Be the Best That You Can Be Write Your Book and Make Your Mark

Competition matters. You won’t be able to carve a niche for yourself if you don’t know which spots have already been taken by your competition. Amazon is the best place for you to start researching your competition. Simply key in a general keyword that people looking for your book might search for. Then, take a look at which of the acim in the search results are good enough to be considered legitimate competition.

By good enough, we mean those books that have good reviews, several buyers and enough reviews to tell you what the book is all about. You should also take a look at the “Customers Who Bought This Item Also Bought” section, where you might find additional books to add to your competitors’ list. A lot of the time, book titles don’t contain the keywords you are looking for, so it’s worth taking a look at this section, too.

After you have filtered out the books that aren’t your competition, the next step is to find out how you can make your book better than the books left on your list. When you’re pretty sure you have the most popular books on your topic, it’s time to read through their reviews one by one. Be sure to have note-taking software or your good, old notebook handy because you have to take notes of the most salient points in the reviews section. The following is what you should look for.

The most common problems tend to crop up in the reviews. When more than one person points out a particular weakness, you’ve found yourself a target. Make sure you address that flaw in your own book. In reading reviews about dating books for middle-aged men, for example, you might find that one thing a lot of reviewers agree upon is that the content is presented in a cold, hard and completely un-relatable manner.

You might be able to explain this by the fact that a lot of dating books are written by dating therapists and psychologists, not people who have conquered the dating world again in their middle age. Now, if you’re that kind of person, if you were able to find the love of your life or several juicy flavors of the month while dating in your 40s and 50s, then your book won’t be based on psychology but on your own personal experience.

You’ve seen what works and what doesn’t. You’ve experienced it for yourself. Most self-proclaimed love doctors haven’t. That could just be what makes your book better. Unanswered Questions. Reviews are very helpful in letting you know which issues are left unaddressed or not quite properly addressed by the book’s author. These are where questions, objections and other unpleasant reactions by real readers are raised. Take note of all of these and see if you can address these issues in your own book.

For example, one common complaint you might find in a dating book for older men is that the author thoroughly suggests ways on how to make yourself desirable for the kind of women you want to attract, but there is little said on how to actually approach a woman and ask her out. After looking through other books in your competitors’ list and you find that a lot of reviewers share the same questions, you found yourself a unique book to write.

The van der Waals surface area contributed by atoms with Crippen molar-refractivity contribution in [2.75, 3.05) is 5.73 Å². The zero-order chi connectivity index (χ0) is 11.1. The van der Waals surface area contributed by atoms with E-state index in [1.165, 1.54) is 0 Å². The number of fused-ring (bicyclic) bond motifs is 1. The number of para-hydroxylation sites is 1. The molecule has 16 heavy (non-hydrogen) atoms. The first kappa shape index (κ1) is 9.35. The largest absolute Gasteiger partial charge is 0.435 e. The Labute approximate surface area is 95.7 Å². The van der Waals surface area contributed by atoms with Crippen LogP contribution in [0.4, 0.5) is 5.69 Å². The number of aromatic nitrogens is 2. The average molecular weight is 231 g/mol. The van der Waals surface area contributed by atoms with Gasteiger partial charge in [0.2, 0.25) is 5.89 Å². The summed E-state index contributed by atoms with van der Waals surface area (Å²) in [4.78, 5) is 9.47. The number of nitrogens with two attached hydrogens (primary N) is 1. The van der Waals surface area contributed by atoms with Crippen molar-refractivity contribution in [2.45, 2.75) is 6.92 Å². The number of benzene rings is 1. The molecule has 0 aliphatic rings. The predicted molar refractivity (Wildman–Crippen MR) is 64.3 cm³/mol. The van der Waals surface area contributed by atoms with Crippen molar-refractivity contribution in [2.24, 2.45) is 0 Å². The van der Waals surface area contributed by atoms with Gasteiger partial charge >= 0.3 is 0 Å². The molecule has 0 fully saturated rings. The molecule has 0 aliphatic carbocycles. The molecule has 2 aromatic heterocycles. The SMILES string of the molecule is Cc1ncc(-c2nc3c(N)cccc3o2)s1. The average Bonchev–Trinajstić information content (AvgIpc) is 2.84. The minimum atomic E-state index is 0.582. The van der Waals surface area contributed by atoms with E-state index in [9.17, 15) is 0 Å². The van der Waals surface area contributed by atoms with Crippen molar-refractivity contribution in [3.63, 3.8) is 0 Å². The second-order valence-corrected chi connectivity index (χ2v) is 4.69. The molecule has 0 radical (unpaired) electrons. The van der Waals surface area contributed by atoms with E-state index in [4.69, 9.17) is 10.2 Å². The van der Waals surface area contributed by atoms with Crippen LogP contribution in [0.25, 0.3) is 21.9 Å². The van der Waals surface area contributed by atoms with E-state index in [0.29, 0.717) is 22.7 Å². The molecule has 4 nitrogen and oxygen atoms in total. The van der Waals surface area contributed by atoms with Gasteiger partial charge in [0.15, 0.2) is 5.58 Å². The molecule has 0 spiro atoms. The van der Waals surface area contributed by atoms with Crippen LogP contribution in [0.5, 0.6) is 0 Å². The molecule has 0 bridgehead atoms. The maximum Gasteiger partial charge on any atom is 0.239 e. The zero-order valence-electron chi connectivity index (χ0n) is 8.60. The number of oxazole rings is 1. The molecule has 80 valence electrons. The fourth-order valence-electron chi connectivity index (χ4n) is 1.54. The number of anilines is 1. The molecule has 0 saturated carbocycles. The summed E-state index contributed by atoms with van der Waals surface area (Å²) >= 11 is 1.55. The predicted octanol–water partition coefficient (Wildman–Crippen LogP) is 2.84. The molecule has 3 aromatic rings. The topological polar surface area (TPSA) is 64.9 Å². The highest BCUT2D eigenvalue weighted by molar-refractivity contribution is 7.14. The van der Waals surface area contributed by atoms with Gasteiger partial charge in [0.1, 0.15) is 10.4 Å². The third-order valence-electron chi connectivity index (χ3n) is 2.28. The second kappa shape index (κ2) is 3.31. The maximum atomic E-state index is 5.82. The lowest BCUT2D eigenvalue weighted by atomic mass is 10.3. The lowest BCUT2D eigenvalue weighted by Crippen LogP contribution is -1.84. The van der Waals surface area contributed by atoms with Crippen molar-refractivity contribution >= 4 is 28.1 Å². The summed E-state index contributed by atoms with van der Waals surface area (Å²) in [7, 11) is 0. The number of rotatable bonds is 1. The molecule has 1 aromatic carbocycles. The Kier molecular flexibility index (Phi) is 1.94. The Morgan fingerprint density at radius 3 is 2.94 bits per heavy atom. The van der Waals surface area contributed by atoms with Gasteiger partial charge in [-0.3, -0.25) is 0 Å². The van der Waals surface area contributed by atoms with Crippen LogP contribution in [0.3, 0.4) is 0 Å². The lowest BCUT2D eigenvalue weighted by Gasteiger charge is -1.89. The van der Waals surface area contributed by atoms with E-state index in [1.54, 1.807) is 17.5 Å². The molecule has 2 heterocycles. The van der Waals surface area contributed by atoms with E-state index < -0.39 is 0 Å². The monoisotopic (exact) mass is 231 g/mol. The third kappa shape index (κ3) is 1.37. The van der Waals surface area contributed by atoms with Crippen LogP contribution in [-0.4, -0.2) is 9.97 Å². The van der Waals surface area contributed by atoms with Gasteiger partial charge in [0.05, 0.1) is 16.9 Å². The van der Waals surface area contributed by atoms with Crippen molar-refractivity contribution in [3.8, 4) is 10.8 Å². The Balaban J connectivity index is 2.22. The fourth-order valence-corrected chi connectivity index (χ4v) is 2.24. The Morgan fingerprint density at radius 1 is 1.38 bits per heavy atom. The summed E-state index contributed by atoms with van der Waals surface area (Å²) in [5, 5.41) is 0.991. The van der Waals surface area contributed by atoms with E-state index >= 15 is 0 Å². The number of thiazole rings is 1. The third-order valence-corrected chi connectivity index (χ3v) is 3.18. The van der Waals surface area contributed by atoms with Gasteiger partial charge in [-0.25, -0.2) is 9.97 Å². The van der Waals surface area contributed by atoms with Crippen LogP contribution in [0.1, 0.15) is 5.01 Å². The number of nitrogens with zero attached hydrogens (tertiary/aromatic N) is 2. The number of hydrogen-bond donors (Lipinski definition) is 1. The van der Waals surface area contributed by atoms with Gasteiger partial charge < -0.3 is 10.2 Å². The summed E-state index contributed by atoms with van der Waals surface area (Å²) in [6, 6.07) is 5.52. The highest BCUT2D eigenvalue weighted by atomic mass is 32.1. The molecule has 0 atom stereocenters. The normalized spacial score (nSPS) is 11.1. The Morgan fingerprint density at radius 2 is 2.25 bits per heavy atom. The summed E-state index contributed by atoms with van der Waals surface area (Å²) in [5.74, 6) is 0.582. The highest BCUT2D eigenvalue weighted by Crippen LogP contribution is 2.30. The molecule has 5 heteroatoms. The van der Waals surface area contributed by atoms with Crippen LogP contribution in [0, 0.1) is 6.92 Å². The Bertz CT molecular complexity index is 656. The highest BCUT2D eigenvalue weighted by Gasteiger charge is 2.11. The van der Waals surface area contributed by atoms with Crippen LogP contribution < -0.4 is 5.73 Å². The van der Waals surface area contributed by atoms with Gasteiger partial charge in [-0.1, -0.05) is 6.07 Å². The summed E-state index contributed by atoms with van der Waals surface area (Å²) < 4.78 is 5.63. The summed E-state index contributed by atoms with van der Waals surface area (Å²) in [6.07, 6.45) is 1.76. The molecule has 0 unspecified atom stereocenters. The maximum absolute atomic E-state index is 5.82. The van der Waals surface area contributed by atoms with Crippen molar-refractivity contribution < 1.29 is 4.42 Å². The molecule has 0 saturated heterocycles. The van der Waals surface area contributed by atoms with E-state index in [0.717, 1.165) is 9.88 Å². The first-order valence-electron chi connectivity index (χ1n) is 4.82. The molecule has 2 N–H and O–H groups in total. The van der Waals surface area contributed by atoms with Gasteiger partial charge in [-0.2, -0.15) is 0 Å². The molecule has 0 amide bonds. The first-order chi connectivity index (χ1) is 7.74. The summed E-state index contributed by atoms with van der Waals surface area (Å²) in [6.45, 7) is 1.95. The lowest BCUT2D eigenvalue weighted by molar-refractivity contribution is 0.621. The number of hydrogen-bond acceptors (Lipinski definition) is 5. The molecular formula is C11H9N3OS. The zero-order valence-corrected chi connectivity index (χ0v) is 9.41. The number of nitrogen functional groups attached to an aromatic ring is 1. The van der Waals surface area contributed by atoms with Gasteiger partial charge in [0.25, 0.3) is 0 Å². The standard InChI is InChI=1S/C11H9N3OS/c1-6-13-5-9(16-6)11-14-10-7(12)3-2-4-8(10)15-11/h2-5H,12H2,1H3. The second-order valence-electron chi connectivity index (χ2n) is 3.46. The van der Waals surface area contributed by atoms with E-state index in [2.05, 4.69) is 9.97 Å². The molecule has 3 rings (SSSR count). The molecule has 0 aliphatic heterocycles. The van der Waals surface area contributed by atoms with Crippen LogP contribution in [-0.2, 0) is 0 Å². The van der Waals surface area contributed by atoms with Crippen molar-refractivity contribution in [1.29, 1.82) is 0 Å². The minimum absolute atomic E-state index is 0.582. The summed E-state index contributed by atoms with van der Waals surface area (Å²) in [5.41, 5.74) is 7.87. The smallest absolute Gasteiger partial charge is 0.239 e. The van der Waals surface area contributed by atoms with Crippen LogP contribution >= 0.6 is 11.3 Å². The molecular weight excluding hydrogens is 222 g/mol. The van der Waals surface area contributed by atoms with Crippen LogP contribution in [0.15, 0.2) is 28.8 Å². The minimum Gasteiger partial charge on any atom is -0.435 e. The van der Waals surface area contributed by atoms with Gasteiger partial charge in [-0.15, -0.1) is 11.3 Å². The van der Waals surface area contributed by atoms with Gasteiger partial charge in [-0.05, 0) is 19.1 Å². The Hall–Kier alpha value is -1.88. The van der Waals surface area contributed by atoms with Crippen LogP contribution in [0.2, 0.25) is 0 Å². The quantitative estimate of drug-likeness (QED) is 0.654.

If you’re going for an e-book, this might be fine, but a real, printed book jam-packed with information and has lots of gold nuggets to offer should have at the very least a hundred pages. Anything less than that is not a book. It’s a long article that’s formatted in e-book form. People know when they are shortchanged when they’re expecting a good, long read and realize they finished reading everything in an hour.

Take advantage of this long article phenomenon and step up to the plate. Show your readers you can offer more than an hour’s read and give them more information than what is normally available. Publication Date. If your competitors’ books are five years old or older, you’re in luck. You can easily set your book apart because it contains the most updated, and therefore most relevant, information of all.

Of course, there are books that stand the test of time. Even though they have been written 10 or 20 years or even five decades, books like this continue to inspire and move people to action because they offer the one kind of content that readers are looking for, whether they are reading books in the 1960s, 1990s or 2100s.

It’s called evergreen content, and this is the kind of content you want to write in your book. Evergreen content is content that never goes stale. To one person reading your book now, your content is an amazing breath of fresh air, and it should still be that way to the other person reading your book five years from now.

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